I also found this in school with some students. We’d like to know what it is as well. Thanks!
This is a damselfly! They are very closely related to dragonflies (order Odonata), and are different in that they have a thinner abdomen and hold their wings differently. They fly very fast, and are very effective predators–they eat things like flies and small bugs, often while they are still flying! They are so busy zooming around that it’s not common to get one to land on you, so congratulations for your student (I assume?) on meeting one!
More specifically, this is a Narrow-wing Damselfly (also called Pond Damselfly), which is Family Coenagrionidae. Here is a little more information about them (and lots of pictures!) on Bugguide [link]. Their site is a little weird–this is the link to the “info” page. Towards the top, you will see tabs that say “Browse,” “Info,” “Images,” etc. If you click “Browse,” it will take you to a list view that shows the subgroups and a handful of random photos. You can click on the subgroup names and get more specific. If you click on “Photos,” it will take you to all of the photos people have submitted to the guide. It’s a great resource!
Another great resources is iNaturalist. Here is their page for Narrow-wing Damselflies [link]. Bugguide is limited to America north of Mexico, but iNaturalist contains user-submitted images from all over the world. You can filter to show only species that occur in your region. Also, if you create an account and add your own photos, their ID tool will try to identify the species for you when you upload. It’s a lot of fun! And when you upload, you can keep track of all the things you’ve seen, plus your photos are available for other people to see when they are doing research.
This is a fun “interactive” key for identifying Odonates [link]. It doesn’t include ALL the species possible, but it will help you see which parts of the insect you should look at to identify them. It’s good for narrowing your search down if you are stuck!
Here are a few Narrow-wing Damselflies I have seen in Texas. The names are links leading to my observation pages on iNaturalist:
Usually the really colorful ones are males. The females tend to be brown or less vibrantly colored. Sometimes it can be hard to identify the females, but if you manage to catch a mating pair (bottom) you will be able to see the differences more closely. Top: A female Dancer. Dancers have very long spines on their legs. Take a look at hers! Bottom: The mating pair are Double Striped Bluets. The male will place his sperm in a pocket in his thorax, and he will hold onto the female by her neck (they can fly like this!). The female will then place the tip of her abdomen into the male’s pocket to collect the sperm and fertilize her eggs. They end up looking like a heart!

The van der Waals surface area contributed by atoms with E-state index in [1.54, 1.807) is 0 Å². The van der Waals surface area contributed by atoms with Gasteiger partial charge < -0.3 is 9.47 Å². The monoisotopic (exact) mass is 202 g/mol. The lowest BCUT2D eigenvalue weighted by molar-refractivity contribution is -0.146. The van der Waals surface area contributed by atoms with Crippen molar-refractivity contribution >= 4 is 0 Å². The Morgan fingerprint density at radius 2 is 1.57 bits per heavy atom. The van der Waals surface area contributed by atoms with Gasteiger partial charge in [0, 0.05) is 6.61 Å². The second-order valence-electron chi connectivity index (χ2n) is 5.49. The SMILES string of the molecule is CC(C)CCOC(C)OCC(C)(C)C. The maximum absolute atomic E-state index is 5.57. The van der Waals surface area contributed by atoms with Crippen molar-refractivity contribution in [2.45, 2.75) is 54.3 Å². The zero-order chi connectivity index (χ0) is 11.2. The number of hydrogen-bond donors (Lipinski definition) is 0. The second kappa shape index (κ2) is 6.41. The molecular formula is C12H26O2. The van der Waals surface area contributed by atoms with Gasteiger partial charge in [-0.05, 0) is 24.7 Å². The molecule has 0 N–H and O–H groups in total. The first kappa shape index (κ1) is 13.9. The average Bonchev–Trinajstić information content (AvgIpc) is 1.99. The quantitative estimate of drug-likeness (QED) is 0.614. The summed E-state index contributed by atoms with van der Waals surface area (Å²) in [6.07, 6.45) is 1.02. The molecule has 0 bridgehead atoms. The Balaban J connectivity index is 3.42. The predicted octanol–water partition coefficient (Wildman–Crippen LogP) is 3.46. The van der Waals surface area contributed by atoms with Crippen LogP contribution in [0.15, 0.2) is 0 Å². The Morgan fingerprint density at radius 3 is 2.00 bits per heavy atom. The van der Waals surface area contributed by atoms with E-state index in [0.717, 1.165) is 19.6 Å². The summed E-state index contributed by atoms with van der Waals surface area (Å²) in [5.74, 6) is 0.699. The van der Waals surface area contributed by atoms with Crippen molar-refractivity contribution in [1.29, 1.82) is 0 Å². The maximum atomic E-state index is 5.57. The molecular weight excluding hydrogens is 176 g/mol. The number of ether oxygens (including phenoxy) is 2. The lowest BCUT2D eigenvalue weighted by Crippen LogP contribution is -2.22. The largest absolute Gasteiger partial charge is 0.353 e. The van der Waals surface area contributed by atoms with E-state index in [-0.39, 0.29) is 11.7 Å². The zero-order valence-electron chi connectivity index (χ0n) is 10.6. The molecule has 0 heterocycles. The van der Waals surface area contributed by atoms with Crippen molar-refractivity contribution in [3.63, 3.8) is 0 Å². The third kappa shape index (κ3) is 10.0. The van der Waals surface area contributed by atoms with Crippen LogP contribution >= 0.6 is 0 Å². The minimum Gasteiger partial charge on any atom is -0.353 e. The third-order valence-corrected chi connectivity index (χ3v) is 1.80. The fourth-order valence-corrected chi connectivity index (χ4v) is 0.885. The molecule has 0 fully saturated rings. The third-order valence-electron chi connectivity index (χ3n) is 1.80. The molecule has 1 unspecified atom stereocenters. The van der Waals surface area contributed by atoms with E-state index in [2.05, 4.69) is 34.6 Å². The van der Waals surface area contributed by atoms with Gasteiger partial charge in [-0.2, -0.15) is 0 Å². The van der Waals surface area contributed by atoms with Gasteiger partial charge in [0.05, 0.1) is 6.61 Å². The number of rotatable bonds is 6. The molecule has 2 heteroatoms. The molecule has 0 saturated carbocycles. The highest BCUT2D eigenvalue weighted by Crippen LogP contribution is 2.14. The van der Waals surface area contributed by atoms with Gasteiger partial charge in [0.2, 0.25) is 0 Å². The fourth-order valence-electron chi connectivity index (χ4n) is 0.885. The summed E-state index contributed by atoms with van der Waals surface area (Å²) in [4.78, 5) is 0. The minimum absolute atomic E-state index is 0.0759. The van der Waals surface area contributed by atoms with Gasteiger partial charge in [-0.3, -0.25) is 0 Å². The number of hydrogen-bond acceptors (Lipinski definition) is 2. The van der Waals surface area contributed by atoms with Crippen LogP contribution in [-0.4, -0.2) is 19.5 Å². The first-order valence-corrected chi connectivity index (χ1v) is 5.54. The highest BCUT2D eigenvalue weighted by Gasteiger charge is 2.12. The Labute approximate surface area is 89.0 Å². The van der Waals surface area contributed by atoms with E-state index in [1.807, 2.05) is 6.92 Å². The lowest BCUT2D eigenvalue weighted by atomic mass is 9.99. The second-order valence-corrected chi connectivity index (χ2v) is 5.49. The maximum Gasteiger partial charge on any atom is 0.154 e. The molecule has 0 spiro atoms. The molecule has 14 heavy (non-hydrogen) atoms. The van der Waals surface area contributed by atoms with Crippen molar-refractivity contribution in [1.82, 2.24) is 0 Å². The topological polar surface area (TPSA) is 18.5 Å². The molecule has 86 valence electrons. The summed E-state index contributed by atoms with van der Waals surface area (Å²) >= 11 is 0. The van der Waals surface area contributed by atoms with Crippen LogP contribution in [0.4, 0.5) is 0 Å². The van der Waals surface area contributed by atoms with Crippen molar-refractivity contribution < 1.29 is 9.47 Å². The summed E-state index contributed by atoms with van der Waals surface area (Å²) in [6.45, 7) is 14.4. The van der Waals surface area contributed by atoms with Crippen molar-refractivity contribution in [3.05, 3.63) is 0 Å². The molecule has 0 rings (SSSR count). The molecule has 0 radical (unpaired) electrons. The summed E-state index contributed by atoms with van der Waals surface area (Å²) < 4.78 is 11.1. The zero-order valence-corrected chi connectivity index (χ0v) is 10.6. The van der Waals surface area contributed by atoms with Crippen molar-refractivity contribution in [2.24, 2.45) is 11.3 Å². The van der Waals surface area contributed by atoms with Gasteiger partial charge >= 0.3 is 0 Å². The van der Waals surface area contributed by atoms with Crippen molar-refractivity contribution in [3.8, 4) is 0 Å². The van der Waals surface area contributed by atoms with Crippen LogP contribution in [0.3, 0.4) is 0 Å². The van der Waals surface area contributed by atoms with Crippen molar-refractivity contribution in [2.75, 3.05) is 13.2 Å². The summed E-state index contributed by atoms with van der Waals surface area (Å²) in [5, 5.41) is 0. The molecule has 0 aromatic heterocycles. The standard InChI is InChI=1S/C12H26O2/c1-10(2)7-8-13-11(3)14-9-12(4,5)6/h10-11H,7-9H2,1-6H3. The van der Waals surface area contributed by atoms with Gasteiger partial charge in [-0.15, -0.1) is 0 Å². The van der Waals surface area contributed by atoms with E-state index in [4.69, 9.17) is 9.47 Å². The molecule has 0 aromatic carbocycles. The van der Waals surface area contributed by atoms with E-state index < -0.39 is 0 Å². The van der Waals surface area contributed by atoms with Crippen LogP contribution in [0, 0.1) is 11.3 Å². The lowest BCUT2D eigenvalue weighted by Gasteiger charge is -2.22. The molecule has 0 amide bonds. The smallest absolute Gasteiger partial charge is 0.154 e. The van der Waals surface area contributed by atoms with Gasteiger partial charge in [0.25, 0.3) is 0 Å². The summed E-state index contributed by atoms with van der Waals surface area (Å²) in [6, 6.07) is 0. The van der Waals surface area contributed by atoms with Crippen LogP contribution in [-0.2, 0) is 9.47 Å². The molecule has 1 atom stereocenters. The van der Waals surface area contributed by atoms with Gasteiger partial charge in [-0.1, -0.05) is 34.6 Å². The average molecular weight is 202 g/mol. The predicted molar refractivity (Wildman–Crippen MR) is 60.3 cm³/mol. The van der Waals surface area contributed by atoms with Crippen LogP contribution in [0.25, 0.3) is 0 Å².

Because the immature Damselflies grow up in the water (just like Dragonflies), the females will lay their eggs in the water. I managed to catch this pair laying eggs! [link].
Dragonflies and Damselflies don’t have larvae (like mosquitoes do), they have nymphs, also called “naiads,” which look similar to the adults, except they have no wings. They are also predators in the water, and will eat things like mosquito larvae. Here’s one I saw in a pond [link]:
I don’t know too much about Damselfly anatomy, but I think those little tails might be gills.
There are lots of other types of Damselflies besides the Narrow-winged Damselflies. Here are a couple others I have seen!
Great Spreadwing. These Damselflies hold their wings out open instead of together like most other Damselflies do, so it can be easy to mistake them as Dragonflies. But remember that Damselflies are much thinner, and you will be able to tell them apart from Dragonflies! These are two different individuals. Observation for the Left one is here [link], and the right one is here [link].
Thank you for sharing your photo with me! I hope you learned some fun things about Damselflies!
July 9, 2018
All photos except submission are mine and show Damselflies seen in Texas!